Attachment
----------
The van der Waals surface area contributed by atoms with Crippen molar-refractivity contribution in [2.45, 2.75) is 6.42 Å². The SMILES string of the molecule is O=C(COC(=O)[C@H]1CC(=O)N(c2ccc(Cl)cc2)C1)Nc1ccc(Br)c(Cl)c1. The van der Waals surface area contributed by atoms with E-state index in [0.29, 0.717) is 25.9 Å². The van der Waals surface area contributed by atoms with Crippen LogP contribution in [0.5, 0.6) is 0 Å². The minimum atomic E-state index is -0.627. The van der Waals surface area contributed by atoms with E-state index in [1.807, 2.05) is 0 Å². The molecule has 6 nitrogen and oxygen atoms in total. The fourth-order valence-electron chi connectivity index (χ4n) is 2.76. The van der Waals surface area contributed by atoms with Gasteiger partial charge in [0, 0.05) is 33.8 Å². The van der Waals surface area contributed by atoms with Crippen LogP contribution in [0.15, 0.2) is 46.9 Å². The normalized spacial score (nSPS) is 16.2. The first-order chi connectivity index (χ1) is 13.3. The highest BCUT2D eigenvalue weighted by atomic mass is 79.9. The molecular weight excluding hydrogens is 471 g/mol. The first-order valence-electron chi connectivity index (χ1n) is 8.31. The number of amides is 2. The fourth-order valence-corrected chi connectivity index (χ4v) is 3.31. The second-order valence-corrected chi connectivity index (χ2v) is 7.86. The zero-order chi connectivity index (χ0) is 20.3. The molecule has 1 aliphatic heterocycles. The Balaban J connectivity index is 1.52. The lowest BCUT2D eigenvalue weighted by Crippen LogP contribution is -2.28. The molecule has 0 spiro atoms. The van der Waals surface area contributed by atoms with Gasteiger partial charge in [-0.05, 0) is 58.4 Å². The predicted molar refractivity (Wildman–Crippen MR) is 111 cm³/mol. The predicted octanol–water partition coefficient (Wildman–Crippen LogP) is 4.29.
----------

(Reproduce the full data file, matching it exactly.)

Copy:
The van der Waals surface area contributed by atoms with Crippen molar-refractivity contribution in [2.45, 2.75) is 6.42 Å². The SMILES string of the molecule is O=C(COC(=O)[C@H]1CC(=O)N(c2ccc(Cl)cc2)C1)Nc1ccc(Br)c(Cl)c1. The van der Waals surface area contributed by atoms with E-state index in [0.29, 0.717) is 25.9 Å². The van der Waals surface area contributed by atoms with Crippen LogP contribution in [0.5, 0.6) is 0 Å². The minimum atomic E-state index is -0.627. The van der Waals surface area contributed by atoms with E-state index in [1.807, 2.05) is 0 Å². The molecule has 6 nitrogen and oxygen atoms in total. The fourth-order valence-electron chi connectivity index (χ4n) is 2.76. The van der Waals surface area contributed by atoms with Gasteiger partial charge in [0, 0.05) is 33.8 Å². The van der Waals surface area contributed by atoms with Crippen LogP contribution in [0.15, 0.2) is 46.9 Å². The normalized spacial score (nSPS) is 16.2. The first-order chi connectivity index (χ1) is 13.3. The highest BCUT2D eigenvalue weighted by atomic mass is 79.9. The molecular weight excluding hydrogens is 471 g/mol. The first-order valence-electron chi connectivity index (χ1n) is 8.31. The number of amides is 2. The fourth-order valence-corrected chi connectivity index (χ4v) is 3.31. The second-order valence-corrected chi connectivity index (χ2v) is 7.86. The zero-order chi connectivity index (χ0) is 20.3. The molecule has 1 aliphatic heterocycles. The Balaban J connectivity index is 1.52. The lowest BCUT2D eigenvalue weighted by Crippen LogP contribution is -2.28. The molecule has 0 spiro atoms. The van der Waals surface area contributed by atoms with Gasteiger partial charge in [-0.05, 0) is 58.4 Å². The predicted molar refractivity (Wildman–Crippen MR) is 111 cm³/mol. The predicted octanol–water partition coefficient (Wildman–Crippen LogP) is 4.29.